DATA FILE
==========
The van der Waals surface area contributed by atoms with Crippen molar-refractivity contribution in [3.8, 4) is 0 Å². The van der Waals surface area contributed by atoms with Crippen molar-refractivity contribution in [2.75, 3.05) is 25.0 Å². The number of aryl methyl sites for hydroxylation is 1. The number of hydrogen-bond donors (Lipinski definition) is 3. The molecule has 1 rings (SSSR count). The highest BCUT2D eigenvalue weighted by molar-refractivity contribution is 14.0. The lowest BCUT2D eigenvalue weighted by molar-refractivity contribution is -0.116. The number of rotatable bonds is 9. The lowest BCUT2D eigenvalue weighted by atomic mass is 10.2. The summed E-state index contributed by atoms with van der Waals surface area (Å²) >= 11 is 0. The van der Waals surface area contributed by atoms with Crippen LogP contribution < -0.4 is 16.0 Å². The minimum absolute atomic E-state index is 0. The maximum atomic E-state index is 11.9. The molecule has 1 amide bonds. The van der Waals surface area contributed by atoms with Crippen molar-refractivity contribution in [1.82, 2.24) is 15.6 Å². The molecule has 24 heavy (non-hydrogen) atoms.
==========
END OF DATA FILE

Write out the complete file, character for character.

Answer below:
The van der Waals surface area contributed by atoms with Crippen molar-refractivity contribution in [3.8, 4) is 0 Å². The van der Waals surface area contributed by atoms with Crippen molar-refractivity contribution in [2.75, 3.05) is 25.0 Å². The number of aryl methyl sites for hydroxylation is 1. The number of hydrogen-bond donors (Lipinski definition) is 3. The molecule has 1 rings (SSSR count). The highest BCUT2D eigenvalue weighted by molar-refractivity contribution is 14.0. The lowest BCUT2D eigenvalue weighted by molar-refractivity contribution is -0.116. The number of rotatable bonds is 9. The lowest BCUT2D eigenvalue weighted by atomic mass is 10.2. The summed E-state index contributed by atoms with van der Waals surface area (Å²) >= 11 is 0. The van der Waals surface area contributed by atoms with Crippen LogP contribution < -0.4 is 16.0 Å². The minimum absolute atomic E-state index is 0. The maximum atomic E-state index is 11.9. The molecule has 1 amide bonds. The van der Waals surface area contributed by atoms with Crippen molar-refractivity contribution in [1.82, 2.24) is 15.6 Å². The molecule has 24 heavy (non-hydrogen) atoms.